Horse owners could be saddled with an annual tax of up to £100, according to Chris House, president of the British Equine Veterinary Association (BEVA).
House claims BEVA has estimated administration costs for collecting the tax and figures the government quoted figure of £10.50 per horse is just not enough to maintain the proposed levy.
In March, the Department of Environment and Rural Affairs (Defra) announced plans to delegate looking after animal health in England to a new organisation – and to share the running costs with farming and probably equestrianism.
Defra has put forward £10.50 as the likely annual charge per year for horse owners.
Mr House said BEVA had set-up and collection costs for the levy adding up to a higher cost of the scheme.
Proposal is still speculative
“This was put to a Defra official at a British Veterinary Association (BVA) meeting in Cardiff recently — and he did not deny it,” said House.
“This figure is still speculative. There is little detail about how the scheme will work for horses. But if correct, it will have a phenomenal effect on the industry, not least the welfare organisations. The Donkey Sanctuary, for example, owns over 3,000 equines.”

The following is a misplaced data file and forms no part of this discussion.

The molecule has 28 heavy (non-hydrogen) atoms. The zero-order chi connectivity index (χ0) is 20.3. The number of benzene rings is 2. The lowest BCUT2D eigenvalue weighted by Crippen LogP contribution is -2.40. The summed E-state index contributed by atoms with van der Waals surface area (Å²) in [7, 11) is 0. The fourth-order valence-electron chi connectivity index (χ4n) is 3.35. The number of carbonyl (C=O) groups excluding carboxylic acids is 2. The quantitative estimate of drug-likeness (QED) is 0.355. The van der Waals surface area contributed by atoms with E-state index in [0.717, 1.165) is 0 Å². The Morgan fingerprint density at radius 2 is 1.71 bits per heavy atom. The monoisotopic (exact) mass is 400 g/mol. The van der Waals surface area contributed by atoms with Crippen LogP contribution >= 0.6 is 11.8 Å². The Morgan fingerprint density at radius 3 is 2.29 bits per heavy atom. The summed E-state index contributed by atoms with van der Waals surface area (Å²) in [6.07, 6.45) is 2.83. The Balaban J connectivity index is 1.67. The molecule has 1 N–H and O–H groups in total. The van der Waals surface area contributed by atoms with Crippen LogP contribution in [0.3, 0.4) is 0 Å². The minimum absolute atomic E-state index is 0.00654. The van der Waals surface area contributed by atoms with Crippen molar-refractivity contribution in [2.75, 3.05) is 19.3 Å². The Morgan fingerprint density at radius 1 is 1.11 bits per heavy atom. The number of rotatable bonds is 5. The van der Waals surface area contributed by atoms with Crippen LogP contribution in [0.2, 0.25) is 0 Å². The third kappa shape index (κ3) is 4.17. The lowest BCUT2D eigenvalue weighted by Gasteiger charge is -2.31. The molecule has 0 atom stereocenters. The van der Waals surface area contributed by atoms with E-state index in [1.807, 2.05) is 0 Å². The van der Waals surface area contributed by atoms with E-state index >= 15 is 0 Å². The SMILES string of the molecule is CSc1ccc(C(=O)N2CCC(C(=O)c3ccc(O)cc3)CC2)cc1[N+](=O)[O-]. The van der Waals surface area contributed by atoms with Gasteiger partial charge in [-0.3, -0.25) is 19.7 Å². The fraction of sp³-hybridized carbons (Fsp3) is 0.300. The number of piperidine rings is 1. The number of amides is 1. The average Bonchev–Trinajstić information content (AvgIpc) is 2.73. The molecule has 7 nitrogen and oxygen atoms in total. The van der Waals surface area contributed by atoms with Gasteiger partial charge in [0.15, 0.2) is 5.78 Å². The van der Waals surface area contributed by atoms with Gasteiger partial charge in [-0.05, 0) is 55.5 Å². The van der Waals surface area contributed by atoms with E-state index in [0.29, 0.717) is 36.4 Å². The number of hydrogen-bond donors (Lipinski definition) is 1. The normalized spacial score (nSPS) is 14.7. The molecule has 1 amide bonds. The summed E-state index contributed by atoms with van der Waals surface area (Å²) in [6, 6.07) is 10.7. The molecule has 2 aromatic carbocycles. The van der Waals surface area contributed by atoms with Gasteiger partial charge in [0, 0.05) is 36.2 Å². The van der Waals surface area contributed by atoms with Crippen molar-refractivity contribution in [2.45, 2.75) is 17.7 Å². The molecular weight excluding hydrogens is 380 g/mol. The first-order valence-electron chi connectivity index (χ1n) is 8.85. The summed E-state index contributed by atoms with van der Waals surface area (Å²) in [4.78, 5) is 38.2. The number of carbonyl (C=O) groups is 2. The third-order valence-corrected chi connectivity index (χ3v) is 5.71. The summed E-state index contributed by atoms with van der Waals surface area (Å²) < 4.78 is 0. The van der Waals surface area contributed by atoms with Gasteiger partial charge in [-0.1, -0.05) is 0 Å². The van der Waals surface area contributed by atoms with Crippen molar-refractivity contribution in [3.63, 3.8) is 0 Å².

“Defra is working towards publishing legislative proposals in late 2010, with any changes in England not expected before 2012,” said a spokesman.
The Defra committee putting the proposal together meets again on November 4.
How to join the campaign against the tax
If you are a country lover who wants to help the campaign against the horse tax, you can join a petition at Rethink The Horse Tax, which is a group backed by several major equestrian groups.
The campaign claims more than 10 million people who love horse riding or watching equestrian events may be affected by the tax.
The main arguments against the tax are that the equestrian share of the tax is arbitrarily set at 20% o0f the total with no real basis for the figures and that the proposed levy will raise about £4.5 million a year – but will cost £2.43 million a year to administrate and collect, leaving too little in the pot to finance any initiatives.
A point to consider if you are against the tax is that Defra plans to publish their proposals for the tax after the next election, so discussing the standpoint with your local parliamentary candidates at the general election in May or June next year could lead to pressure forcing the government to drop the plan.